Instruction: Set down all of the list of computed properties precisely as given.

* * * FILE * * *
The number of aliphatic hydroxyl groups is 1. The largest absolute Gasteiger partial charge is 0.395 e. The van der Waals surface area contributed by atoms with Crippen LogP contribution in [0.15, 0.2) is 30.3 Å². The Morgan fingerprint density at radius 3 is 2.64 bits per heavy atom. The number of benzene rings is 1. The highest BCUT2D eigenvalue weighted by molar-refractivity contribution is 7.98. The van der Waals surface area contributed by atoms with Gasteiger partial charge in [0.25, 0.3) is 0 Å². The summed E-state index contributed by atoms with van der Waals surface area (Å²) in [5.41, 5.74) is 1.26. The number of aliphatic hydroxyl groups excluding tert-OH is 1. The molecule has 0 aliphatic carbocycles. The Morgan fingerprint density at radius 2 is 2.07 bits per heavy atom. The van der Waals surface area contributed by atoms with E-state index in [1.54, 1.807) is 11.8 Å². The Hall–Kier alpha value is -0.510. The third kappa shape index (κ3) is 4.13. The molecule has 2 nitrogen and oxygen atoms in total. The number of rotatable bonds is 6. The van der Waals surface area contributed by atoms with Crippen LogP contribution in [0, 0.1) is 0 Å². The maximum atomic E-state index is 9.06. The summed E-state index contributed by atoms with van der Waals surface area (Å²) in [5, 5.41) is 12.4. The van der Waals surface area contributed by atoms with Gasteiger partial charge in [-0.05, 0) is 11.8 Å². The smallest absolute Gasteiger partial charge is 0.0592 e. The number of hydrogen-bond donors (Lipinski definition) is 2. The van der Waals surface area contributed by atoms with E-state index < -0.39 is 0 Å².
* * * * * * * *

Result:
The number of aliphatic hydroxyl groups is 1. The largest absolute Gasteiger partial charge is 0.395 e. The van der Waals surface area contributed by atoms with Crippen LogP contribution in [0.15, 0.2) is 30.3 Å². The Morgan fingerprint density at radius 3 is 2.64 bits per heavy atom. The number of benzene rings is 1. The highest BCUT2D eigenvalue weighted by molar-refractivity contribution is 7.98. The van der Waals surface area contributed by atoms with Gasteiger partial charge in [0.25, 0.3) is 0 Å². The summed E-state index contributed by atoms with van der Waals surface area (Å²) in [5.41, 5.74) is 1.26. The number of aliphatic hydroxyl groups excluding tert-OH is 1. The molecule has 0 aliphatic carbocycles. The Morgan fingerprint density at radius 2 is 2.07 bits per heavy atom. The van der Waals surface area contributed by atoms with E-state index in [1.54, 1.807) is 11.8 Å². The Hall–Kier alpha value is -0.510. The third kappa shape index (κ3) is 4.13. The molecule has 2 nitrogen and oxygen atoms in total. The number of rotatable bonds is 6. The van der Waals surface area contributed by atoms with Crippen LogP contribution in [0, 0.1) is 0 Å². The maximum atomic E-state index is 9.06. The summed E-state index contributed by atoms with van der Waals surface area (Å²) in [5, 5.41) is 12.4. The van der Waals surface area contributed by atoms with Gasteiger partial charge in [-0.05, 0) is 11.8 Å². The smallest absolute Gasteiger partial charge is 0.0592 e. The number of hydrogen-bond donors (Lipinski definition) is 2. The van der Waals surface area contributed by atoms with E-state index < -0.39 is 0 Å².